Swissline is proud to announce our content partnership with world-renowned Sleep Expert and Psychologist Dr. Michael J. Breus (The Sleep Doctor)! This article was written by Dr. Breus to share fascinating and practical tips to help our readers understand the importance of sleep in their everyday lives. In this content series, Dr. Breus will also share the benefits of sleep for improving the aging process overall - especially as it's related to skin health.
We all want to look younger, feel youthful and energized, and live long, full, vibrant lives into old age. Want to know a secret to slowing aging that many people miss? A consistent routine of plentiful, high-quality sleep. Your nightly sleep has a powerful impact on your biological age. Sleep influences aging inside and out.
Wrinkles, fine lines, and dull skin?
The health and strength of muscles and bones?
Cellular and immune health?
Production of hormones than maintain a more youthful body and appearance?
Risks for chronic disease linked to aging?
For better AND worse, sleep is a significant factor in all of these challenges associated with aging.
A consistent routine of high-quality sleep reduces visible signs of aging and helps to lessen age-related pain and stiffness. Sleeping well helps to slow aging of cells and helps to keep the body’s systems functioning optimally, providing us with more energy and delivering protection against age-related diseases.
That’s good—actually, great—news about sleep as an anti-aging agent. But when it comes to aging there are consequences for not getting the regular rest we need. Poor sleep speeds up the aging process, accelerating the outward signs of aging, advancing biological age at the cellular level, and weakening natural immunity. Chronic poor sleep makes us look older, feel older, and make us more vulnerable to illness and disease.
Sleep is essential to keeping the immune system functioning as effectively as possible as we age. Our immune systems do the life-preserving, youthfulness-promoting work of eliminating disease-causing germs, neutralizing harmful substances that enter the body from the environment, and combating major changes within the body, such as the growth of cancer cells.
Sleep provides a critical nightly reboot of the immune system. During sleep, the immune system regroups and refreshes in order to continue to respond quickly and effectively to threats. Sleep increases activation of T cells, the white blood cells that fight the presence of viruses in the body. And sleep promotes the production of cytokines, proteins that facilitate communication between cells and direct T cells and other fighter cells to their targets.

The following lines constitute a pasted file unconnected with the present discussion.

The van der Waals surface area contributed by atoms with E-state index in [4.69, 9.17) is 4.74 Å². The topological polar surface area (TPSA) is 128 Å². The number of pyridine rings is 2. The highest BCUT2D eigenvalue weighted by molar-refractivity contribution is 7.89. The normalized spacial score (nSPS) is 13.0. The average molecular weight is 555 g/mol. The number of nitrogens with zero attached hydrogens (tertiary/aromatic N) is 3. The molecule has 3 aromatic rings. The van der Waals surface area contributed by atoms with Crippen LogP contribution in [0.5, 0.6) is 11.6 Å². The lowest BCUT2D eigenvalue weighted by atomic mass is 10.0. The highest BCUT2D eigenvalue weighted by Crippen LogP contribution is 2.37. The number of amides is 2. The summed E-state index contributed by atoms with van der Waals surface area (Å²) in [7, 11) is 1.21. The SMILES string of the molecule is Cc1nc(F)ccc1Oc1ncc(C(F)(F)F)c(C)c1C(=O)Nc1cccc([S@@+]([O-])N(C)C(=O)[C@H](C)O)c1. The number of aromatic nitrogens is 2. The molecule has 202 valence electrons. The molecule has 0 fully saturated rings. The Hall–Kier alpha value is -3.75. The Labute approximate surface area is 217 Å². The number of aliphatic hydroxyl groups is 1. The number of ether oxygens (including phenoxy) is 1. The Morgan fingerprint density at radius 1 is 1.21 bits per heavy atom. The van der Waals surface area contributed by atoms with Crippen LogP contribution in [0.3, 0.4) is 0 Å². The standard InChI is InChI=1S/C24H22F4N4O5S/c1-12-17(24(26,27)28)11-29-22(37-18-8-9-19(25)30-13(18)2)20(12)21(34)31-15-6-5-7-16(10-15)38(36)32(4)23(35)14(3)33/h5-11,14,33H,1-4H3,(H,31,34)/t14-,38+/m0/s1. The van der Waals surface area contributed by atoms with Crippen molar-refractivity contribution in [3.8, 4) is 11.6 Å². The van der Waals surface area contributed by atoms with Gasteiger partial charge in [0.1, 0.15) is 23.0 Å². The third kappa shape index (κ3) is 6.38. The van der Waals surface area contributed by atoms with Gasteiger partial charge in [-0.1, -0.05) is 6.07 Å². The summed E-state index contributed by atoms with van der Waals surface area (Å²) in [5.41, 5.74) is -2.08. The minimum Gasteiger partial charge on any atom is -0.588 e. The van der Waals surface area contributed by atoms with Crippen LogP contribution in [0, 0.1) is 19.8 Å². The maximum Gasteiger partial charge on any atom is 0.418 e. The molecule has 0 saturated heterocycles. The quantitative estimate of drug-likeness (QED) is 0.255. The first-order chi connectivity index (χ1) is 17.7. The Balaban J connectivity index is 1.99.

Poor sleep compromises the immune system. When sleep is compromised, so is healthy immunity. Lack of sleep depresses T cell activation and inhibits cytokine production. Short on sleep, we’re more prone to unhealthful inflammation and to oxidative stress, which leave the immune system weakened and over-taxed, and are major contributors to the aging of our cells, as well as to our risks for chronic disease.
Research shows that maintaining a routine of high-quality sleep offers protection against age-related increases in inflammation. Sleeping well also helps to lower risks for the chronic diseases associated with aging, from neurodegenerative diseases such as Alzheimer’s and dementia, to heart disease, diabetes, and cancer.
During sleep, the body works to repair and rejuvenate damaged cells. This nightly cellular rehabilitation has an impact on everything from the youthfulness of our skin and hair, to the strength of our bones, and the healthy function of our organ systems.
The most abundant cellular repair happens during a stage of deep sleep known as slow-wave sleep. Slow-wave sleep takes place in recurring phases throughout the night, with the longest stretches of slow-wave sleep happening during the first third of the night. In order to take full advantage of slow-wave sleep’s rejuvenating effects on cells, we must consistently get a full night of restful sleep. Older adults who sleep 7 or more hours a night have cells that are comparable to middle-aged adults, according to one key marker of cellular age.
Trouble falling asleep, waking throughout the night, and sleeping on an irregular schedule all can deprive us of the slow-wave sleep we need to fuel cellular repair—and to feel deeply rested and refreshed for the next waking day. And as we age, we gradually spend less time in slow-wave sleep, so adhering to a sleep routine that delivers a full night of high-quality rest becomes even more important to slow cellular aging.
When we don’t get enough sleep, cells age more quickly. Research shows that a single night of sleep deprivation accelerates cellular aging. Poor sleepers show greater signs of skin aging, too. Their skin is less healthy and is more vulnerable to environmental stressors, including UV rays and the damage that sun exposure can inflict on DNA. Good sleepers have greater natural skin protection against external factors that can damage and age skin, and they rebound more quickly from exposure to those factors.